Look at the weird shape I've knit in garter stitch. Maybe you can tell that it's going to be a mitten. But what's up with the backwards thumb on one side? Take a good look at the folding step below.
I inserted the white cardboard so that you can see the arrangement better. What you might have thought would be a side seam is not; it ends up on the palm side at the inside of the thumb. Then that upside down thumb part flips up to become the other half of the thumb top. Cool, eh! (Yes, I am proudly Canadian.)
The pattern is from a Swedish collection, Warm Mittens and Socks by Eva Trotzig, which I just picked up from the Knit Picks book sale. (I needed a new ball winder since my twenty-five-year-old one cracked. Then I needed to get the order up to the amount for the most reasonable international shipping cost. You know how it goes.) Trotzig suggests that the mitts can be knit in stripes utilizing short lengths of leftover yarn, just tying the ends together at the cuff side for a decorative finish. She has some nice examples in the book photos. I knit these mittens in black sport/DK weight yarn frogged from an unfinished intarsia sweater from the 90's, so I got a chance to use up some small balls, but I did darn in the ends. I think I'd like to make a really crazy pair next with every garter ridge a different color, Joseph's Technicolor Dream Mittens.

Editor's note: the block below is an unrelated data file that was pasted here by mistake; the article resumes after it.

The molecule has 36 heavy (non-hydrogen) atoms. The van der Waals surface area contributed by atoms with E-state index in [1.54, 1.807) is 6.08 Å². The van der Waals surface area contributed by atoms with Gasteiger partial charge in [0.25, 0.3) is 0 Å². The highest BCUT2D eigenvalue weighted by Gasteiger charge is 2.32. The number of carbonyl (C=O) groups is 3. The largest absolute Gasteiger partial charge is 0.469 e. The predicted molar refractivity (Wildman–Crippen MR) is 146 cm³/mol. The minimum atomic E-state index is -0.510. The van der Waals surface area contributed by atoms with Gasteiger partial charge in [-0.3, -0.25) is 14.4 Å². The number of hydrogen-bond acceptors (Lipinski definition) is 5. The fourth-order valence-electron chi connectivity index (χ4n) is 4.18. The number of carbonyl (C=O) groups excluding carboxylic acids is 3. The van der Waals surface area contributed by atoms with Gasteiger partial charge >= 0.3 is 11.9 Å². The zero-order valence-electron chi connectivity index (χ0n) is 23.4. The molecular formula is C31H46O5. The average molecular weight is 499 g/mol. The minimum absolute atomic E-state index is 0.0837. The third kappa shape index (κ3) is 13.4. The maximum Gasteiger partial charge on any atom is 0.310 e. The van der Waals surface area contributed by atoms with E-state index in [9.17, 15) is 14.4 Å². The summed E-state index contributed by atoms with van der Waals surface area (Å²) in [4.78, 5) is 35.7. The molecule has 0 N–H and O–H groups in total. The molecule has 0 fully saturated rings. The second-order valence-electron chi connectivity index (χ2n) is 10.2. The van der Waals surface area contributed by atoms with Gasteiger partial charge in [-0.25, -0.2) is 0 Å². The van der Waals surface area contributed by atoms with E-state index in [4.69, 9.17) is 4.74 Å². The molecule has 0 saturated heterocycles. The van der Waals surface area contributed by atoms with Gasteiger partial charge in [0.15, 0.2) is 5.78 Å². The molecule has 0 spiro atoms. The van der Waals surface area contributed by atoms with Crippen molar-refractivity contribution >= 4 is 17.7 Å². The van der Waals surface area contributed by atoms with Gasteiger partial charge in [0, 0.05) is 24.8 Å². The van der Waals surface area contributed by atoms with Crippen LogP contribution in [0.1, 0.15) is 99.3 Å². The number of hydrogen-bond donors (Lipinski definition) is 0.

The large photo in Trotzig's book shows plain color mittens sewn together the usual way, with a striped cuff added for length. I chose to add an extra 10 stitches to the pattern on the cuff end so I didn't need a cuff. I could always add on later if I change my mind. I decided to change up the mitten a bit by crocheting the seam together with an accent color. (The Chanteleine yarn originally came in a Vogue kit with four colors of Chistmas tree lights looping around on a yellow line on the black tweed background.OMG, the stuff we used to knit!) I'd seen this finish on another lengthwise mitten pattern by Colleen Egan. This is how it turned out:
I considered carrying on the crochet as a fake seam to go all around the mitten and make it symmetrical, but I rather like the way this bright seam goes just where it's needed and highlights the unusual construction of the mitten. So for now at least, I'm leaving the seam just the way it is. I may put a row of single crochet around the cuffs though when I put the second mitten together. I left it open to challenge my Monday knitting friends.